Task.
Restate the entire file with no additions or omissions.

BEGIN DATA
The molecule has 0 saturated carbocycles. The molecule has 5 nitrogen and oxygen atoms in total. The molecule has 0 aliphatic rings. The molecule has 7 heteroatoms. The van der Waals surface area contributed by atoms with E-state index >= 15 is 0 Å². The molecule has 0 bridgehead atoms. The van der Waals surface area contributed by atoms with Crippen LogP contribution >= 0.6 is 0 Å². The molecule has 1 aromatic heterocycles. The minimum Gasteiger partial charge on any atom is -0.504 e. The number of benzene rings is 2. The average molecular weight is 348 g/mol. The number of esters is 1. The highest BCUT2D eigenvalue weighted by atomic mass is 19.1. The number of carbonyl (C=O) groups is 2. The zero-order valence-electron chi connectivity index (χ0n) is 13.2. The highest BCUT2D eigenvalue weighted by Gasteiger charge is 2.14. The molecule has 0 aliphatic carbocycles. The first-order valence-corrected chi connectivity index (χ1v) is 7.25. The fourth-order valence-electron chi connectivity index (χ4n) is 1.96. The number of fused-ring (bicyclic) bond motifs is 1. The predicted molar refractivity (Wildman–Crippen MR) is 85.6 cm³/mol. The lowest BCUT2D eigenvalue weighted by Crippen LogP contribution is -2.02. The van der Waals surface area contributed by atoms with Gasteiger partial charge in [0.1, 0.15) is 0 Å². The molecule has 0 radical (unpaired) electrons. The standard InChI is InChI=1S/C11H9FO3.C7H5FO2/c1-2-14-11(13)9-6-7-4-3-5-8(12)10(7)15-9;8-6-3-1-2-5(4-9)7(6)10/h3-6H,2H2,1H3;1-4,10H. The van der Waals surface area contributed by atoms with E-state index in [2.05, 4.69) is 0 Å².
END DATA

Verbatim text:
The molecule has 0 saturated carbocycles. The molecule has 5 nitrogen and oxygen atoms in total. The molecule has 0 aliphatic rings. The molecule has 7 heteroatoms. The van der Waals surface area contributed by atoms with E-state index >= 15 is 0 Å². The molecule has 0 bridgehead atoms. The van der Waals surface area contributed by atoms with Crippen LogP contribution >= 0.6 is 0 Å². The molecule has 1 aromatic heterocycles. The minimum Gasteiger partial charge on any atom is -0.504 e. The number of benzene rings is 2. The average molecular weight is 348 g/mol. The number of esters is 1. The highest BCUT2D eigenvalue weighted by atomic mass is 19.1. The number of carbonyl (C=O) groups is 2. The zero-order valence-electron chi connectivity index (χ0n) is 13.2. The highest BCUT2D eigenvalue weighted by Gasteiger charge is 2.14. The molecule has 0 aliphatic carbocycles. The first-order valence-corrected chi connectivity index (χ1v) is 7.25. The fourth-order valence-electron chi connectivity index (χ4n) is 1.96. The number of fused-ring (bicyclic) bond motifs is 1. The predicted molar refractivity (Wildman–Crippen MR) is 85.6 cm³/mol. The lowest BCUT2D eigenvalue weighted by Crippen LogP contribution is -2.02. The van der Waals surface area contributed by atoms with Gasteiger partial charge in [0.1, 0.15) is 0 Å². The molecule has 0 radical (unpaired) electrons. The standard InChI is InChI=1S/C11H9FO3.C7H5FO2/c1-2-14-11(13)9-6-7-4-3-5-8(12)10(7)15-9;8-6-3-1-2-5(4-9)7(6)10/h3-6H,2H2,1H3;1-4,10H. The van der Waals surface area contributed by atoms with E-state index in [2.05, 4.69) is 0 Å².